A friend had visited Lithuania twenty years before and related tales of poverty, starvation (well apart from a chicken fat and beetroot delicacy) and bone-rattling trains. So it was with some relief that we found Vilnius to have a thriving tourist trade, well-presented religious buidings and thoroughly acceptable menus. We saw a superfluity of nuns agog at The Gates of Dawn, a market full of the aforementioned fatty deposits along with neck meat, pig knuckle and a plethora of bra stalls. We met several local characters – clowns in trees, a yellow-suited oddball from Berlin and the best-dressed street beggar who posed for fashion photos. A train journey to Trakai proved comfortable and, with a beating sun, we looked around the famous castle-on-an-island. We were lucky to witness an annual fire rescue cometition in the main square, where uniformed officials judged teams of visiting countries' muscle-bound entrants. We marvelled at their speed and stamina as we went in search of refreshments. They were still competing as the sun set.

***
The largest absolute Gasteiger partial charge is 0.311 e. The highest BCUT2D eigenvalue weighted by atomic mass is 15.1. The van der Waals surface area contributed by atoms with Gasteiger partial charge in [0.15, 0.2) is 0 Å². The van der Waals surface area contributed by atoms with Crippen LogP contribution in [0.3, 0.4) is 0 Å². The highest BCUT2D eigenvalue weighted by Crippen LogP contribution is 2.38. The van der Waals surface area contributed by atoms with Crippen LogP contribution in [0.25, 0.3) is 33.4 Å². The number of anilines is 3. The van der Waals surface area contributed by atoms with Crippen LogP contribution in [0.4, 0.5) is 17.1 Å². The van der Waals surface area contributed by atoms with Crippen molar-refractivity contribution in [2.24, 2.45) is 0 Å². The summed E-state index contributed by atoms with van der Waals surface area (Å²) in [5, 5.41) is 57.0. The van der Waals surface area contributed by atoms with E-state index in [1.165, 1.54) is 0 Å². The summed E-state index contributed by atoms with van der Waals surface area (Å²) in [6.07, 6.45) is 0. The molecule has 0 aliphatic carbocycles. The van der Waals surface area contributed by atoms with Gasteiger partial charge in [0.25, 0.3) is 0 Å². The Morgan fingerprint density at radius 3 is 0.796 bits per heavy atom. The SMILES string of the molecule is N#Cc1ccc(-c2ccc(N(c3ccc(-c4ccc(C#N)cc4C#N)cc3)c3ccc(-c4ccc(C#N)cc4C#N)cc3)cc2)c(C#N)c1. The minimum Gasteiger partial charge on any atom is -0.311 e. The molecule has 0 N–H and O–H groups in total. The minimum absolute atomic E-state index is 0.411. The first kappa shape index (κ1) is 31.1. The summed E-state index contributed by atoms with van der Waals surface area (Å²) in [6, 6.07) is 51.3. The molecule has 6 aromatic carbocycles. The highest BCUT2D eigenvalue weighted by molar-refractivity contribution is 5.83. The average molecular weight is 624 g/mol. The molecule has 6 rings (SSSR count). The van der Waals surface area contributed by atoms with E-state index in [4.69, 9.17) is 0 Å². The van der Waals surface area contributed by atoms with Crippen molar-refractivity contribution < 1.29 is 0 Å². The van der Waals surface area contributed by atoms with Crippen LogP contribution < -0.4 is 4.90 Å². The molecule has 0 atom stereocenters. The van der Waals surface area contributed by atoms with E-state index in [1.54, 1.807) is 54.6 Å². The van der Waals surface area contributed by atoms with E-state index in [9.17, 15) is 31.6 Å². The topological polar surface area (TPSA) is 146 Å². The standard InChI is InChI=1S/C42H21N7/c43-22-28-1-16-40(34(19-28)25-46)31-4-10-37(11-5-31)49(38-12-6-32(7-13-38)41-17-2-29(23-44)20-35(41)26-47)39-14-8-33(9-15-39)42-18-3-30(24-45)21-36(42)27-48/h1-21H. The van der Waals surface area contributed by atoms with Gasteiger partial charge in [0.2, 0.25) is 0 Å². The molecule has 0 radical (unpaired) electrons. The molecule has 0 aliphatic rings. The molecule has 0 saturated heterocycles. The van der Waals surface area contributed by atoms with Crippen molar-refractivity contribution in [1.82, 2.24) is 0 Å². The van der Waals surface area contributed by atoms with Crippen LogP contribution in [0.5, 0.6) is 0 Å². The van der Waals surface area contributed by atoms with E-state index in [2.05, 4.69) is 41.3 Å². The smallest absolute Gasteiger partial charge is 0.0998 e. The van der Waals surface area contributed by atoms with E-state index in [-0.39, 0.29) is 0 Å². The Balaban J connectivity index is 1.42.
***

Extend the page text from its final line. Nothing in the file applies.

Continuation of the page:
We came home from our three and half days in the capital reassured that life for the Lithuanians seemed better than its history recounted. Pruning the 1200 photographs down to a manageable 400 gave me chance to re-live the visit and ponder on a return sometime.